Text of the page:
Most assistants preform various tasks like buying a meal, standing in line at the checkout, and shaking Tom Cruise’s penis after he pees. My duties are pretty simple, make sure the cat is well drugged for the flight. The cat in question loves to claw at the cage, so much that she will hurt herself in the process. Because of this frantic seeking of removal from the cage, the vet won’t clear her to fly without an escort.

I’m sure there are plenty of celebrity assistants strictly there to keep their employer well medicated, like Lindsay Lohan or Scott Weiland’s assistant for instance. My task is take the kitty from New Mexico to Maine without the kitty hurting herself in the process. The task sounds simple but there are a few considerations:

The Cat Carrier: Stuffing a cat in a carrier is like trying to remove the blades of a lawn mower while the power is on. The drugs should help with the inevitable claw frenzy but kitties really have a knack for struggling. From the cats point of view, the cat carrier really only has one destination, Catschwitz. Only days later, when the fear subsides and they peak out from the bed will they realize they are happily united with their owner.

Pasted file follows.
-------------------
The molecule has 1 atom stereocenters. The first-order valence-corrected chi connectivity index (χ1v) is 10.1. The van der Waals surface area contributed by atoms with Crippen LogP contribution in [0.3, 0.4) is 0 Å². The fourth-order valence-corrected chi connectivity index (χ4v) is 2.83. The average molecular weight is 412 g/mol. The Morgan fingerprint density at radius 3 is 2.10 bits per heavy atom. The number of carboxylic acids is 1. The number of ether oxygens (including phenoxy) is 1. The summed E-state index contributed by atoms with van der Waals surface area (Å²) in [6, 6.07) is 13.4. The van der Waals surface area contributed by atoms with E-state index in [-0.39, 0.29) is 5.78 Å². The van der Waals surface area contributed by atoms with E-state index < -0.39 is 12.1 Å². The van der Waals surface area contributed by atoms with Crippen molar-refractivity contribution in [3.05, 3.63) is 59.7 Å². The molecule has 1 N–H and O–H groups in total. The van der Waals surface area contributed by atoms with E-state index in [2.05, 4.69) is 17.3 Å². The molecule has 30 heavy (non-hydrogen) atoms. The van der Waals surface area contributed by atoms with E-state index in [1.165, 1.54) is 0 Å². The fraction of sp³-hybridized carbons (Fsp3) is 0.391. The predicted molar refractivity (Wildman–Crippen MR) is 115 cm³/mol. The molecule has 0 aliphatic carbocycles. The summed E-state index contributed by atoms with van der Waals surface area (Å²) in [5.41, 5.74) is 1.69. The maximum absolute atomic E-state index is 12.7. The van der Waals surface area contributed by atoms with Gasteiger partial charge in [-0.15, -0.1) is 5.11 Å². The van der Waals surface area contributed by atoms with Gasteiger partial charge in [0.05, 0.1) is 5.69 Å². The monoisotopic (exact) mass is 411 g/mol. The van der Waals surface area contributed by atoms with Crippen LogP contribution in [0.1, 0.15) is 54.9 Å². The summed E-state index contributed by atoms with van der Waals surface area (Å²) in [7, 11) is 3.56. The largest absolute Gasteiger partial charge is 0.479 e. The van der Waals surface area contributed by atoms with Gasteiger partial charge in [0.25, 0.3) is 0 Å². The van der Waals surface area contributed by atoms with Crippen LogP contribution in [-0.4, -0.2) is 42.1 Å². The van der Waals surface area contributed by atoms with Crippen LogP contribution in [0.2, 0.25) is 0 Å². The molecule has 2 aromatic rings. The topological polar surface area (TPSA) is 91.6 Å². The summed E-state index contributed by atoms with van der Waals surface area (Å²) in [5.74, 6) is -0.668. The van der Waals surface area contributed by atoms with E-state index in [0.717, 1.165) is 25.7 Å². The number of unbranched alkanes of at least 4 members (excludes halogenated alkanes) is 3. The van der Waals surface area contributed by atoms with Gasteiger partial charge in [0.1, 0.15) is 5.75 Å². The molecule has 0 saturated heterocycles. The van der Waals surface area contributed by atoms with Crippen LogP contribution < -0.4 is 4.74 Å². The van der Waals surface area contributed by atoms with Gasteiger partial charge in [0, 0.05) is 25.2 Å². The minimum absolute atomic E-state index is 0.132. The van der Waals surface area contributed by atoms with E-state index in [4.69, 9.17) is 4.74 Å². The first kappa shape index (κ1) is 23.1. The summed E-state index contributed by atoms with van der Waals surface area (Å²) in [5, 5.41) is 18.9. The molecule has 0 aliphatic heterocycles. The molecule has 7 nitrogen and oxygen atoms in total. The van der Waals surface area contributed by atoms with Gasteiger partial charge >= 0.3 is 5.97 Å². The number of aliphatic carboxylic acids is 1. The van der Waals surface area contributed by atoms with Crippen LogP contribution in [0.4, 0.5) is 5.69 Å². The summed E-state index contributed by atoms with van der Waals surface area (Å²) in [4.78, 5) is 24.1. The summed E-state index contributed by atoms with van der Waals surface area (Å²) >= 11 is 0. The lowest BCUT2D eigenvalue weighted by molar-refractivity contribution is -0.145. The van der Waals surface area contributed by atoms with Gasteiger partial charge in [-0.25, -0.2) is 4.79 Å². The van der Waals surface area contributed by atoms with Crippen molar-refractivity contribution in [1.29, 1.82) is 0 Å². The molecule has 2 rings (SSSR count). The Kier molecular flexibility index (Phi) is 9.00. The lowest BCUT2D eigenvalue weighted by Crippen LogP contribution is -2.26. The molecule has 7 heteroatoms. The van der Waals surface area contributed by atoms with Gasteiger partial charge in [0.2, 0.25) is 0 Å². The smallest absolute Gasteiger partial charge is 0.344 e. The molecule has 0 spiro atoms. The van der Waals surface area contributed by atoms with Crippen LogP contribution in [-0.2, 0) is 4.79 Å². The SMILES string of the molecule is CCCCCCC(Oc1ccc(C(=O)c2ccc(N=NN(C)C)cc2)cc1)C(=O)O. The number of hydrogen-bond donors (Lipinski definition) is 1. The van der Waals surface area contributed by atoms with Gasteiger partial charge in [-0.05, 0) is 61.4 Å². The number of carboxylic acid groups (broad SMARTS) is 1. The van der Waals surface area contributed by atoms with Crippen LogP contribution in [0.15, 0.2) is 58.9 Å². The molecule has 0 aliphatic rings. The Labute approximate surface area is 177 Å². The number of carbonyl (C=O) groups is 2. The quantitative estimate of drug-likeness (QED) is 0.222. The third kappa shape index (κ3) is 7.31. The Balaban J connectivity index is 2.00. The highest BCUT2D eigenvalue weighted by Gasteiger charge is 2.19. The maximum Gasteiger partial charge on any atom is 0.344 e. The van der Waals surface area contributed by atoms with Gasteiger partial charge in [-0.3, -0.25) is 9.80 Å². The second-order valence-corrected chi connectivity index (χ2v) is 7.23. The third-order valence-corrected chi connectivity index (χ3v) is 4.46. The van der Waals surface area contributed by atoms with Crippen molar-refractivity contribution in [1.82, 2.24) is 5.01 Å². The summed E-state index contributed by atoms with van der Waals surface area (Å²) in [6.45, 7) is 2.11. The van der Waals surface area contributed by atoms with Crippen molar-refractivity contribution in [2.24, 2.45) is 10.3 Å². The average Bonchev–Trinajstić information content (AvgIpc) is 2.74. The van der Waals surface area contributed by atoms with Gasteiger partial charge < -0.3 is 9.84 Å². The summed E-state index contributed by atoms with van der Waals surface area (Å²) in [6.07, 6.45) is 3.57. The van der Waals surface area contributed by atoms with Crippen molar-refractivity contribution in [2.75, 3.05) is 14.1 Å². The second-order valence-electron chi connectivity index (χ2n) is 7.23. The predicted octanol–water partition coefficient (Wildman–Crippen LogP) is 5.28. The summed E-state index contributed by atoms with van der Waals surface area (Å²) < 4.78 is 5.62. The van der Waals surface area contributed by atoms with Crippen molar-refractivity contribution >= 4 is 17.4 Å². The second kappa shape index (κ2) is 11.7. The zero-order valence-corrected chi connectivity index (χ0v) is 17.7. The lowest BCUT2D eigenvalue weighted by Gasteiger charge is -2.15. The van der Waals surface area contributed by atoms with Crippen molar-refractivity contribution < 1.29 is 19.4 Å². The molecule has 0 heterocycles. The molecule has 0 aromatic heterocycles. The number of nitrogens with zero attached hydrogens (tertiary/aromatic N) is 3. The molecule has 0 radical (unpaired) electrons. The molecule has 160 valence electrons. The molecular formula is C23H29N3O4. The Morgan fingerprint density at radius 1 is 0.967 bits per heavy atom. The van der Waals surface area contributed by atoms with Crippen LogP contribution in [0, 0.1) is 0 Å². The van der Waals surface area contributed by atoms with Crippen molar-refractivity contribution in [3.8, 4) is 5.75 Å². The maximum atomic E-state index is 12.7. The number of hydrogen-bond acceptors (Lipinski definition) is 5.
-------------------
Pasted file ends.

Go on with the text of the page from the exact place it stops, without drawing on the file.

The Passengers: Babies crying on planes will annoy travelers. But the baby doesn’t know any better and the parents can’t exactly put their child in the cargo hold (although I’m sure if the option was there, many parents would). The low guttural mur of a kitty, may not inspire the other passengers to be quite so understanding. Lucky enough, I thought about the possibility of confrontation with another passenger and will say, “It’s not my cat.” Hopefully, the irony of the situation will inspire levity before I become the victim of an airport’s first ever briefcase related violent crime.